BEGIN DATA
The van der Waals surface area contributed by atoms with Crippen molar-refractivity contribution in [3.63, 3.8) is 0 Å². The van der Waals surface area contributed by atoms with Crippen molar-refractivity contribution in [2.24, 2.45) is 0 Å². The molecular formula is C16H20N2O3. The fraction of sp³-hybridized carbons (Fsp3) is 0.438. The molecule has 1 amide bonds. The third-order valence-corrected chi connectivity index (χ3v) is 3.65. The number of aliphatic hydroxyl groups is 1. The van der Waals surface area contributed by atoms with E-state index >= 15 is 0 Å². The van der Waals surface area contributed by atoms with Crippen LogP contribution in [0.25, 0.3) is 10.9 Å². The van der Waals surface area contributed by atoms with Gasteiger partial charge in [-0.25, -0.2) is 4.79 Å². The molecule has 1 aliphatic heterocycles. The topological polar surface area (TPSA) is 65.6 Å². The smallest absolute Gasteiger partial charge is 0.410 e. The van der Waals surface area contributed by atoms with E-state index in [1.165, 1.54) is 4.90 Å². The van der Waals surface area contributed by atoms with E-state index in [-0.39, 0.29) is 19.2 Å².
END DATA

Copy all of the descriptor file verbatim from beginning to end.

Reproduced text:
The van der Waals surface area contributed by atoms with Crippen molar-refractivity contribution in [3.63, 3.8) is 0 Å². The van der Waals surface area contributed by atoms with Crippen molar-refractivity contribution in [2.24, 2.45) is 0 Å². The molecular formula is C16H20N2O3. The fraction of sp³-hybridized carbons (Fsp3) is 0.438. The molecule has 1 amide bonds. The third-order valence-corrected chi connectivity index (χ3v) is 3.65. The number of aliphatic hydroxyl groups is 1. The van der Waals surface area contributed by atoms with E-state index >= 15 is 0 Å². The van der Waals surface area contributed by atoms with Crippen LogP contribution in [0.25, 0.3) is 10.9 Å². The van der Waals surface area contributed by atoms with Gasteiger partial charge in [-0.25, -0.2) is 4.79 Å². The molecule has 1 aliphatic heterocycles. The topological polar surface area (TPSA) is 65.6 Å². The smallest absolute Gasteiger partial charge is 0.410 e. The van der Waals surface area contributed by atoms with E-state index in [1.165, 1.54) is 4.90 Å². The van der Waals surface area contributed by atoms with E-state index in [-0.39, 0.29) is 19.2 Å².